Security is any effort taken to ensure protection of persons or property from harm or any form of destruction. The concept of security evolved as the society evolved over time. In the old ages, security was only an issue of personal safety, but as societies became more complex so did the introduction of property and ownership. Property has evolved be anything from digital property to money, valuables, corporations and intangible property. This complex ownership structures present new security concerns. While in early ages the society relied on unwritten behavior and rules to exert security, this has since changed to formalizing these rules into laws that prescribe consequences of breaching these rules. This paper examines the history of security over time and the significant development of private security.
Theories Foundations of Security
The second theoretical foundation is that crime exists due to presence of a suitable target and an opportunity to do the act. This implies that for crime to exist there has to be a target of the crime and appropriate opportunity to perpetrate that crime. Finally, in the last theoretical assumption Ortmeier (2009), argues that in as much as crime in the society will always exist to some degree, such incidence can be minimized through deliberate manipulation of the environment. This implies that since targets of crime cannot be eliminated, then much can be done to reduce opportunities that promote crime. This relation between opportunity and targets of crime provide a good understanding of security as under study. All these concepts of security have developed into a complex and sophisticated ideology in the society.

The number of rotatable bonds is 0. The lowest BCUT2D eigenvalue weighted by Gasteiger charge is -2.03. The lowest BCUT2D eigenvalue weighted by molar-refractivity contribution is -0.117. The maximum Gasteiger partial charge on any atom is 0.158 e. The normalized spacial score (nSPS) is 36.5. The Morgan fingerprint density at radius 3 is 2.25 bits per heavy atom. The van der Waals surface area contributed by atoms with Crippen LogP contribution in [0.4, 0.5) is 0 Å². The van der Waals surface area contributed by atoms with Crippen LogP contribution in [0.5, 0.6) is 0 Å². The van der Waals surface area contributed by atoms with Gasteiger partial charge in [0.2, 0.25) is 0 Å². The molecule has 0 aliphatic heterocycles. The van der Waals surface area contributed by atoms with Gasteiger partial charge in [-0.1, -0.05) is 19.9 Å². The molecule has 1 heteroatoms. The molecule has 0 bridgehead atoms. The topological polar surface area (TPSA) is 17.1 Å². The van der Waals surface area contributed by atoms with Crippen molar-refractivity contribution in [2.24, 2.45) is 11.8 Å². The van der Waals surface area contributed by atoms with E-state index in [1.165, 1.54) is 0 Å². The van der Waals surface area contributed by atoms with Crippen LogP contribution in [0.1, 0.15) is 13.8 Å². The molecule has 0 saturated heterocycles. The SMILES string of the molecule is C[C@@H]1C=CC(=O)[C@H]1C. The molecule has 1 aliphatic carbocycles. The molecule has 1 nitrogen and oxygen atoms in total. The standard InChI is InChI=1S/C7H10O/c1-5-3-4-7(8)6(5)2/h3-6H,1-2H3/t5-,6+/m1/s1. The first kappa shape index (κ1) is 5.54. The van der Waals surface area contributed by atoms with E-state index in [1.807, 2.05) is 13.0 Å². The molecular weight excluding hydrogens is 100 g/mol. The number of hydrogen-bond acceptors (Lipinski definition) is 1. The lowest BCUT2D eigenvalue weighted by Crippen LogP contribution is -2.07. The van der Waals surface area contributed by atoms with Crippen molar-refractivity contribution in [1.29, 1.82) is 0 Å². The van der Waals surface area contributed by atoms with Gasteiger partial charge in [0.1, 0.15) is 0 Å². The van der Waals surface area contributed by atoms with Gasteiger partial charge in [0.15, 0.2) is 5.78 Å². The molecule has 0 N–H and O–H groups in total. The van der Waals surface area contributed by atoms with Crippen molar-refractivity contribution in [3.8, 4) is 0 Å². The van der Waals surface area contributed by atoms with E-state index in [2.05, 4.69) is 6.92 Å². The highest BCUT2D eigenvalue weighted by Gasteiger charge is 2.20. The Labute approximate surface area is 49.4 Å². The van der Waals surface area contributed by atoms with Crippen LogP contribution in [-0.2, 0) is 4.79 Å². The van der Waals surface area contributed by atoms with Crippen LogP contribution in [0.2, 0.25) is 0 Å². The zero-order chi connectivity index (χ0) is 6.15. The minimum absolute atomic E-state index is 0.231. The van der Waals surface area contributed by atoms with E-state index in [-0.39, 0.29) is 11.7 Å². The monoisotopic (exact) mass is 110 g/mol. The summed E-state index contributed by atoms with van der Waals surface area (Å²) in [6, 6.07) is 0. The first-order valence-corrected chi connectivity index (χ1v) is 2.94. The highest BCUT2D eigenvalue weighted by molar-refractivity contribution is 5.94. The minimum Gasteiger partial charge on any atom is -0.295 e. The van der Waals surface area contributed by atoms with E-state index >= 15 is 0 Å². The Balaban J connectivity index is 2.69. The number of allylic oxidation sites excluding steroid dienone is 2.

In Ancient times, the burden to securing the safety of property and person rested on individual, clans and tribes acting in unison. This was mainly due to the fact that clan and tribes lived together in villages and owned most property such as land in communal. Social order was also maintained by customs and grievances were also handled at the community level. Only a select few of the community handled matters of crime and insecurity. However, some communities such as kingdom and empires had written codes that provided guidelines towards security. Stronger civilizations such as Babylon had a stronger security mechanism enshrined in the Code of Hammurabi. Some empires such as the Egypt had improved further and had a judiciary system.
Common Law of England
A more structured security mechanism was exhibited by the British common law system introduced during the Norman era (Fischer, Fischer, Halibozek, & Green, 2008). The king developed some kind of system in which a magistrate would be appointed by the king who would oversee arrests and deliver such suspects to a court system. Court gave rulings depending on circumstances for each case. A more important outcome of this era was the introduction of court precedents. According to the new court system, rulings on specific cases provided binding judicial precedents for similar cases in future. This was the foundation of the English Common Law.
The English system further improved under King John. During his reign cities with high walls started a night watch system in which nonpaid able community men would take turns in watching the city. This kind night security system from community men evolved into dedicated organ as industrial evolution took hold.
Evolution of private Security in the United Sates